Fact: nobody goes online to get ‘sold to’ by a brand.
After an initial Google search, you can bet potential customers are going straight to your reviews to see what real people have to say about your product or service.
Yet, so many businesses still aren’t taking control of one of the most critical touch points in a buyer’s journey, and 75% of businesses don’t even respond to their online reviews.
Let’s fix that. In this blog, we’ll share:
- The difference between first and third-party reviews
- Why customer reviews impact revenue more than you think
- Why you should generate more reviews
- Why you should monitor your reviews
- Why you should market your reviews
- When you should consider a Review or Reputation Management Solution
Here we go!
*Heads up! Loomly & Reviews Management Solutions Grade.us and GatherUp are part of the Traject family of MarTech brands. Discounts are available for Loomly customers – shoot us an email at firstname.lastname@example.org to learn more!
The Difference Between First and Third-Party Reviews
Before we get started, it’s important to note that there are two types of customer reviews that you can collect: first-party and third-party.
First-party reviews are reviews that you own. They are collected with a system like GatherUp, or through internal feedback sources like your Customer Success team.
Third-party reviews are reviews from sites like Google, Facebook, and Yelp. You don’t own this data and have very little control over it.
A blend of both types of reviews across multiple sites is best, much like a diversified investment portfolio will provide you the most protection for your brand and long-term benefits.
How Customer Reviews Impact Your Revenue
The data is clear.
According to a Search Engine Land report, businesses with an above average number of reviews bring in 82% more in annual revenue than businesses with below-average review quantity.
Customer reviews impact the most critical decision-making touchpoint of your customer journey in all sorts of ways:
- Consumers who interact with reviews are 115% more likely to convert.
- 72% of consumers won’t take any buying actions until they’ve read reviews.
- 4 out of 5 consumers have changed their minds after reading just one negative review.
Also, a huge component to top-funnel decision-making is due to customer reviews’ impact on how you show up in search.
First of all, review management sites like G2, and Capterra often have strong SEO rankings, so having a strong presence on those sites is a great way to get exposure even if you don’t get much web traffic yet.
Take, for example, a general jewelry search with city and state. Notice how significant the presence of reviews is. Everything circled is impacted by reviews and images. All the review sites show up with rich snippets in the organic listing.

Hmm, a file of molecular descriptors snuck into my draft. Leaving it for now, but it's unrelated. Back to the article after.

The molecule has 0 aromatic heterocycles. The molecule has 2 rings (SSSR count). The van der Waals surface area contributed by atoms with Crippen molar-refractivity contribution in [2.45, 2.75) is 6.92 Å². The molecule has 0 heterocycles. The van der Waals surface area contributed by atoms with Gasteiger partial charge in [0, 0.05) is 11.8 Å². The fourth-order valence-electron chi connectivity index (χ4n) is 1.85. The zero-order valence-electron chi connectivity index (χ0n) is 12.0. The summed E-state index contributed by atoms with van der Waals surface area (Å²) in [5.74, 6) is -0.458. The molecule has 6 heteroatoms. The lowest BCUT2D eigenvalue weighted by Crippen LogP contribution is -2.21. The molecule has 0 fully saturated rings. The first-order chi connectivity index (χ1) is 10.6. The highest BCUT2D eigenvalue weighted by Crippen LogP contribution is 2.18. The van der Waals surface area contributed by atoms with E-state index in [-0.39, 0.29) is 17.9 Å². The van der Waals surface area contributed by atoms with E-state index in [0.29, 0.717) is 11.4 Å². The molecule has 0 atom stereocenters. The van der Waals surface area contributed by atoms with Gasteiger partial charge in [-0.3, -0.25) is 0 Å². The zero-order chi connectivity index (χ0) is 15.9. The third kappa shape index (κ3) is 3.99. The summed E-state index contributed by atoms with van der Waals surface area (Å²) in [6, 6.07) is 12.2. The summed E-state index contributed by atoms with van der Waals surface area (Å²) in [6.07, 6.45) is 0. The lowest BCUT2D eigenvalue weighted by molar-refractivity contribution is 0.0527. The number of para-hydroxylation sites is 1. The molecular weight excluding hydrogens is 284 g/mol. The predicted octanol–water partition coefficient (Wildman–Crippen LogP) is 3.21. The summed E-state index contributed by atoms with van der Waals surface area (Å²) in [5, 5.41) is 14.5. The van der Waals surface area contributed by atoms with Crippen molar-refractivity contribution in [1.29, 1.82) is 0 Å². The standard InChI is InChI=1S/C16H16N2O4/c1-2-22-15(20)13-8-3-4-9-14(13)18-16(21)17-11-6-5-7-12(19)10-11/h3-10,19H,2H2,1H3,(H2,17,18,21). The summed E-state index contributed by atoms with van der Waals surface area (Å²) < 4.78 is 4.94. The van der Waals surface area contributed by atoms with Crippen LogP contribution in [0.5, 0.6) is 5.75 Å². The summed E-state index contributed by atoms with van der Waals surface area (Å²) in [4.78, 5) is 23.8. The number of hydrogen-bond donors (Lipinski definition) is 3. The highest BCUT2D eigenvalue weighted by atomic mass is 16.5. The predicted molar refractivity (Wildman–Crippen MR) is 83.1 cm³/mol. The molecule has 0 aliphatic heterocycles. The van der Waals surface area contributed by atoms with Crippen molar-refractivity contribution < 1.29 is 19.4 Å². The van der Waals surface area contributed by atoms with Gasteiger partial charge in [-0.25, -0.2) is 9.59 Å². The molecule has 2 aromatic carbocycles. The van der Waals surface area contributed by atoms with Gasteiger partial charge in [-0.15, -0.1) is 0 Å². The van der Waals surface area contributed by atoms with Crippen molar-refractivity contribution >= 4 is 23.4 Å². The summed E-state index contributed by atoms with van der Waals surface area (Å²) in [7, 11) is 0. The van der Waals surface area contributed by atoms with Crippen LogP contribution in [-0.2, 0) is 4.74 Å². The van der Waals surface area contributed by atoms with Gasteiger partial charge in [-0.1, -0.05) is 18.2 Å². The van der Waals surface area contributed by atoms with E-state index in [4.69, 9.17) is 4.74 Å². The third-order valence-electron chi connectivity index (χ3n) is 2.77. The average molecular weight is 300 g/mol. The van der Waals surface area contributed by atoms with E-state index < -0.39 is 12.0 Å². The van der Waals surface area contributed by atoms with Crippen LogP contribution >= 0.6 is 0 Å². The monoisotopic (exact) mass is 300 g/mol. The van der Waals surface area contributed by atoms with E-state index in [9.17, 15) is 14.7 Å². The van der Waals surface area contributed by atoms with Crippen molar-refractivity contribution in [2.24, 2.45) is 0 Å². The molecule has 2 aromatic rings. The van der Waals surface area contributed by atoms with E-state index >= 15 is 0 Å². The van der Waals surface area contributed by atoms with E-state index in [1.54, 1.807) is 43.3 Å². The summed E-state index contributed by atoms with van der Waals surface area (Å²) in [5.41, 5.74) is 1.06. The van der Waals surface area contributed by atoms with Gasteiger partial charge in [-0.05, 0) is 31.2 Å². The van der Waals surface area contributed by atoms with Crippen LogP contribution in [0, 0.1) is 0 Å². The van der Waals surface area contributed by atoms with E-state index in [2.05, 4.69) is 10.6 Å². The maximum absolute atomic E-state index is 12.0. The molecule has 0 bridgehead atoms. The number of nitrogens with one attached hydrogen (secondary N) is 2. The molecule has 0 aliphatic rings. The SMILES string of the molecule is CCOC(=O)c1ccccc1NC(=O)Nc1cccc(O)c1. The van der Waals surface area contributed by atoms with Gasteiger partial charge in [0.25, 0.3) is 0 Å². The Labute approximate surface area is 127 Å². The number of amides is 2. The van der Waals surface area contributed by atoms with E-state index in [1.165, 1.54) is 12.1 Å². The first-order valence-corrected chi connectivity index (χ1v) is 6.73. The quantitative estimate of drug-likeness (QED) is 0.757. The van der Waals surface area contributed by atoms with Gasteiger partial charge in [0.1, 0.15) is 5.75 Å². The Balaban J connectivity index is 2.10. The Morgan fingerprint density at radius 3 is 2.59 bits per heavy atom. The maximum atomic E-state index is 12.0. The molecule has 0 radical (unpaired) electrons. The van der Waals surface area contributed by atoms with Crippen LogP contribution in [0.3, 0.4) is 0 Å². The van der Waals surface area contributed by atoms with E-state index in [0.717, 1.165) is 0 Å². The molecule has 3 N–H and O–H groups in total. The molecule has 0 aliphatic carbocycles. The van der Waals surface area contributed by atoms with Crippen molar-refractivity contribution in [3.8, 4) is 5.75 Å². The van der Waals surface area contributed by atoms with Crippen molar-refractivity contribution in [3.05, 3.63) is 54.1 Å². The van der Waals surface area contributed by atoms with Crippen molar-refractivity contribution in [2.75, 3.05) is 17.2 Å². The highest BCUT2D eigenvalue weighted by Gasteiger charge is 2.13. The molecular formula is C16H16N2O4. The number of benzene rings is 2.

Images can be generated from your website, directory listing, or social media, and the same goes for the knowledge panel on the right hand side:If you aren’t managing your customer reviews and taking control of your online reputation, it’s safe to say you’re likely missing out on meaningful revenue.
Why You Should Generate More Customer Reviews
The sheer volume of reviews impacts whether or not a potential customer will trust your brand. In fact, review counts matter more to local business revenue than star ratings, according to a recent study featured in Search Engine Land.
As you can see, review counts are right next to star ratings in search results. Savvy consumers will trust a brand with a 4.3 star rating and 1,000 reviews over a brand with a 5-star rating, but only 10 reviews.
You can collect your customers’ opinion, feedback, reviews and ratings through any number of ways:
- Email requests
- SMS requests
- Landing Pages
- In-App Widgets
- Customer Support/Staff buy-in
- Review Monitoring
Here are four points to consider when building your number of customer reviews:
- More reviews = more visibility. Your review volume should be at least 50% of your top competitor’s review volume. That means, if your competitor has 100 reviews and you only have 10, you are probably not going to be in consideration.
- Setting expectations. Let customers know you’ll be emailing or texting them a link, and that you’d love their feedback as frequently as possible. This should be included in sales and customer support communications across the board.
- Timing matters. In most cases, you’ll want to send the request or ask for the review immediately upon delivering an excellent customer experience, service or product. However, certain instances may require more time to determine customer satisfaction. For example, if you’re a lawn service providing fertilizer, you may delay a week or two when the effects of your service are fully realized.